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Why the BBC's pop music station won't play the original 'Fairytale of New York'

November 19, 2020. Summarized by summa-bot.

Shane Macgowan Of The Pogues With Kirsty Maccoll, Shane Macgowan Of The Pogues With Kirsty Maccoll (Photo by Brian Rasic/Getty Images)

BBC pop music channel Radio 1 won't play the original version of the popular Christmas song "Fairytale of New York" this year because it includes derogatory lyrics.

London (CNN Business)BBC pop music channel Radio 1 won't play the original version of the popular Christmas song "Fairytale of New York" this year because it includes derogatory lyrics.

The song, which was first released by The Pogues and singer Kirsty MacColl in 1987, is one of the most popular Christmas songs in the United Kingdom.

The BBC said on Thursday that the original version of the song won't be played this holiday season on Radio 1, which attracts an audience of almost 10 million listeners weekly, according to recent figures released by the broadcaster.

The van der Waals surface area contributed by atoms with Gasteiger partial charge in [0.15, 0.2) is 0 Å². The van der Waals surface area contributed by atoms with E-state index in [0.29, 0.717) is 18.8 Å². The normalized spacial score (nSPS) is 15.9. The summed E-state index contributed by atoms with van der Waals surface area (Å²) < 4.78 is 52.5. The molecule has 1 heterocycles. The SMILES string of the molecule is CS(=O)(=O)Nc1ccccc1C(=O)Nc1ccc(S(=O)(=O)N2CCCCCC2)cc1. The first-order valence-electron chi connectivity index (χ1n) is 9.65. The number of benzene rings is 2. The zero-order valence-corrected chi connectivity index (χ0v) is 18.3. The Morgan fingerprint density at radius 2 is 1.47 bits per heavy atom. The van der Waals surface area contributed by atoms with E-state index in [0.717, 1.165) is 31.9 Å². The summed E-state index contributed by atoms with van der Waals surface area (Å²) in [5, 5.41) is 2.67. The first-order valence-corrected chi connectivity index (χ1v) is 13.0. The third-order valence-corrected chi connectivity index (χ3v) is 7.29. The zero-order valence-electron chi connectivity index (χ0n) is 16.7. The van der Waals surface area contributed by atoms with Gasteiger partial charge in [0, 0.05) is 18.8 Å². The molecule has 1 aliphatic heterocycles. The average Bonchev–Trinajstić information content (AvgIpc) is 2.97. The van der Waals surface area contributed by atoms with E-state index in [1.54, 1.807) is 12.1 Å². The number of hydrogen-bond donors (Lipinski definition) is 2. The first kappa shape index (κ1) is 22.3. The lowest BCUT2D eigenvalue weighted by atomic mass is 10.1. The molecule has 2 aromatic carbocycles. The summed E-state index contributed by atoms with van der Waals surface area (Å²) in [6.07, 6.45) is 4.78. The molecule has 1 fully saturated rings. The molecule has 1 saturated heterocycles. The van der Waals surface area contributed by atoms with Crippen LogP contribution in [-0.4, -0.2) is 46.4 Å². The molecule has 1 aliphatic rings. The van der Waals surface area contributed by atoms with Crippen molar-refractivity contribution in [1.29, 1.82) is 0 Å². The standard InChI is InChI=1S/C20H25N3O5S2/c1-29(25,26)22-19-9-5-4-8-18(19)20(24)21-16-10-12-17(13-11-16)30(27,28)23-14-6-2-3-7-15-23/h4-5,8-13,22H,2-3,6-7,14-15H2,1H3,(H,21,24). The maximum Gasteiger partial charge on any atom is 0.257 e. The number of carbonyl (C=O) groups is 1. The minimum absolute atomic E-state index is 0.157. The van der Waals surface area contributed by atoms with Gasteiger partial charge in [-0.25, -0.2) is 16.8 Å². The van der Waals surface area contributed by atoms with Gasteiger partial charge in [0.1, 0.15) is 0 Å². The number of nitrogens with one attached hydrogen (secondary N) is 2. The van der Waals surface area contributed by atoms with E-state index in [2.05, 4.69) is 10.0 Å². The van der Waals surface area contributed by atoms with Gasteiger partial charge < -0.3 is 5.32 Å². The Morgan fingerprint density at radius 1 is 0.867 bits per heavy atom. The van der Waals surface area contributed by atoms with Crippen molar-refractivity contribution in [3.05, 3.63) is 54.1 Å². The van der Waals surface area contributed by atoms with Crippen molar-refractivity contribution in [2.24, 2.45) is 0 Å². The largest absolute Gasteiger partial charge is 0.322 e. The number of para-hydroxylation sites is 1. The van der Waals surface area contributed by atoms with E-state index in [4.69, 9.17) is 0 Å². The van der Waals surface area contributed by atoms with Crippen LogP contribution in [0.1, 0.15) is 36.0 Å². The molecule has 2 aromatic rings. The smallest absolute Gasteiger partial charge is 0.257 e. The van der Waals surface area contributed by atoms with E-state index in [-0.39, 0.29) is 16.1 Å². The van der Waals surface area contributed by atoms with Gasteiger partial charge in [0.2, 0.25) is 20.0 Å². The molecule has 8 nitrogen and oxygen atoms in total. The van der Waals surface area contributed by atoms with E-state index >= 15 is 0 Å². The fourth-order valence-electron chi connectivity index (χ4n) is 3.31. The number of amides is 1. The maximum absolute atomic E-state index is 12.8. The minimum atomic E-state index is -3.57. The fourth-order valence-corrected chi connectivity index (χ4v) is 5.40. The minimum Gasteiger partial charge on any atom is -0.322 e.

An edited version of the song that does not include the offensive lyrics will be played instead.

However, other BBC radio stations will be allowed to air the original version.

"We know the song is considered a Christmas classic and we will continue to play it this year, with our radio stations choosing the version of the song most relevant for their audience," the BBC said in a statement.

The original track will still be played on Radio 2, the BBC reported, while DJs at Radio 6 Music can choose between the two versions.

But the broadcaster reported on its own website that Radio 1 "has decided younger listeners who are unfamiliar with the track would find some of the words stark and not in line with what they would expect to hear on air. "

"Fairytale of New York" imagines an argument between a drunk and a drug addict on Christmas Eve, and includes the words "sl*t" and "f*gg*t. * The lyrics were censored by the BBC in 2007 but the broadcaster reversed course after listeners criticized the decision.

The debate resurfaced in 2019 when the BBC aired a Christmas special of the show "Gavin and Stacey" during which two characters sung a duet of the original song, prompting criticism on social media.

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